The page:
As for the glasses, this is not my favorite design. The most annoying aspect is the small, narrow lens of the eyepiece. I am used to curving individual goggles that provide a deep swimming experience with exceptional visibility even to the side. The form design reduces my field of view to what is in front of my face with artifacts on the sides, bottom, and top. When I look down, I can't see someone coming from the end of the pool; Fortunately, that's not a problem for me because I don't go to a crowded pool and often get a path for myself, but it can be a problem where you swim. I can barely see other swimmers in the nearest lane, so I can't enjoy my favorite underwater activities observing their shapes and techniques. You could say I was forced to focus on swimming alone, but after a while it got pretty boring.
The design of this lens seems to be determined by the screen's projection system. This is a series of transparent plastic pieces that reflect the image from inside the module on the lens in front of you. I understand the limits for first generation products, but I hope the Form works to avoid this little lens with the next iteration.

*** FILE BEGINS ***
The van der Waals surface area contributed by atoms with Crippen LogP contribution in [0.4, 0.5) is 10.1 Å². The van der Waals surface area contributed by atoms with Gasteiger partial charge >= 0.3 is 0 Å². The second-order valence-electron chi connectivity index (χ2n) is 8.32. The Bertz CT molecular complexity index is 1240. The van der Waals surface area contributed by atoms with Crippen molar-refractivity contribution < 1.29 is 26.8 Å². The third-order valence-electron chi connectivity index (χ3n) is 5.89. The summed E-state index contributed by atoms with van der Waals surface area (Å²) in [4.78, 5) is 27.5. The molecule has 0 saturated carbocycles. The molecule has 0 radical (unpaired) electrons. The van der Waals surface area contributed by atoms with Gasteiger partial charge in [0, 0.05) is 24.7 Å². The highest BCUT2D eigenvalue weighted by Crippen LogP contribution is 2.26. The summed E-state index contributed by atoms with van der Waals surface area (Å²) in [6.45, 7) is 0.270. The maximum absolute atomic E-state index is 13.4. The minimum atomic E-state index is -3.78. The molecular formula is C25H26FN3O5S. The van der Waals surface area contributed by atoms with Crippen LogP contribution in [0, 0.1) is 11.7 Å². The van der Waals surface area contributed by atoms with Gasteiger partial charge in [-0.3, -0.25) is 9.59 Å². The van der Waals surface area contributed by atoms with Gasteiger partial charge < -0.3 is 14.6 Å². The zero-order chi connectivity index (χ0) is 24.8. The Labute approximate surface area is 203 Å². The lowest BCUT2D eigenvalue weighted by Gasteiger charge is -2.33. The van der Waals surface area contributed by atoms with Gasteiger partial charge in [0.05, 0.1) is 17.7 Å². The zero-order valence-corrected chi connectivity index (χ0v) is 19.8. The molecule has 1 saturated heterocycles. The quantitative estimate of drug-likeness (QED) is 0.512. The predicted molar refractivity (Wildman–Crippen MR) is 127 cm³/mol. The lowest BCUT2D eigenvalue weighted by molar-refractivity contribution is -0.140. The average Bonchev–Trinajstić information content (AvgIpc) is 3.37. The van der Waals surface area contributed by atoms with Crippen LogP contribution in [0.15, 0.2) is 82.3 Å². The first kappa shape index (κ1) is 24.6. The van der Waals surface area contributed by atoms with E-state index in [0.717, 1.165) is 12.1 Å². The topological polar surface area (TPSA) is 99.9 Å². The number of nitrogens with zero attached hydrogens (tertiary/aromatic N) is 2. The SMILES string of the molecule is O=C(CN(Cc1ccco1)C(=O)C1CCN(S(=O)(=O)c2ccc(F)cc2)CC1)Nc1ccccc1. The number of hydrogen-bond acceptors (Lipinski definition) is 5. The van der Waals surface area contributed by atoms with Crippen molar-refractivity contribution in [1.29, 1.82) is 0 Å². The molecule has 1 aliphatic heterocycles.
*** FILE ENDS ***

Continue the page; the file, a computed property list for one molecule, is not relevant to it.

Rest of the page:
However, one good thing about this design is that it can be reversed. You can choose to use glasses so that the screen is on the right or left side, and change the settings in the application or on the glasses to flip the text.
Five sizes of nose bridge are provided to help fit. I generally prefer elastic toe bridges that don't need to be adjusted, but I don't see a problem with this harder material. The adjustable straps are fine, although the mechanism is annoying. You have to spend your time going through all the circuits. Toothed cords that can be quickly adjusted and stay in place will be better. When properly adjusted, the goggles provide a good seal and I've never had a problem with water leaking, so while I'm not a fan of the design it gets the job done.